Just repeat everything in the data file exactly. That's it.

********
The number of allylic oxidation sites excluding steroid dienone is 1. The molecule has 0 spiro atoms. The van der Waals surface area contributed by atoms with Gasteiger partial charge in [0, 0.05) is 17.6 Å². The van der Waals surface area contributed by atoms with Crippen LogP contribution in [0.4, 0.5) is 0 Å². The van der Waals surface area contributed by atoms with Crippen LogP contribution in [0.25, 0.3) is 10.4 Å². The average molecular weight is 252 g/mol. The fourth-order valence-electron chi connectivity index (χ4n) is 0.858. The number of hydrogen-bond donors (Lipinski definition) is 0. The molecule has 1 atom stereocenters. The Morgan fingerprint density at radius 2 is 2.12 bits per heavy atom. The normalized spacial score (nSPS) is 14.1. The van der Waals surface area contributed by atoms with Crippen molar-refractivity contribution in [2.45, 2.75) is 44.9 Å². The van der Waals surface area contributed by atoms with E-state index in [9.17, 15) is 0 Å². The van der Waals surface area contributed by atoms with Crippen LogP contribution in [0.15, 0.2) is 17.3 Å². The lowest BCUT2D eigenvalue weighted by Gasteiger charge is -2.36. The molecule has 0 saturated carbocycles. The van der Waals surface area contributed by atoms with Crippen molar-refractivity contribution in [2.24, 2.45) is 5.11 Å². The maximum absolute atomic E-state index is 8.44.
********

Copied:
The number of allylic oxidation sites excluding steroid dienone is 1. The molecule has 0 spiro atoms. The van der Waals surface area contributed by atoms with Gasteiger partial charge in [0, 0.05) is 17.6 Å². The van der Waals surface area contributed by atoms with Crippen LogP contribution in [0.4, 0.5) is 0 Å². The van der Waals surface area contributed by atoms with Crippen LogP contribution in [0.25, 0.3) is 10.4 Å². The average molecular weight is 252 g/mol. The fourth-order valence-electron chi connectivity index (χ4n) is 0.858. The number of hydrogen-bond donors (Lipinski definition) is 0. The molecule has 1 atom stereocenters. The Morgan fingerprint density at radius 2 is 2.12 bits per heavy atom. The normalized spacial score (nSPS) is 14.1. The van der Waals surface area contributed by atoms with Crippen molar-refractivity contribution in [2.45, 2.75) is 44.9 Å². The van der Waals surface area contributed by atoms with E-state index in [9.17, 15) is 0 Å². The van der Waals surface area contributed by atoms with Crippen LogP contribution in [0.15, 0.2) is 17.3 Å². The lowest BCUT2D eigenvalue weighted by Gasteiger charge is -2.36. The molecule has 0 saturated carbocycles. The van der Waals surface area contributed by atoms with Crippen molar-refractivity contribution in [2.24, 2.45) is 5.11 Å². The maximum absolute atomic E-state index is 8.44.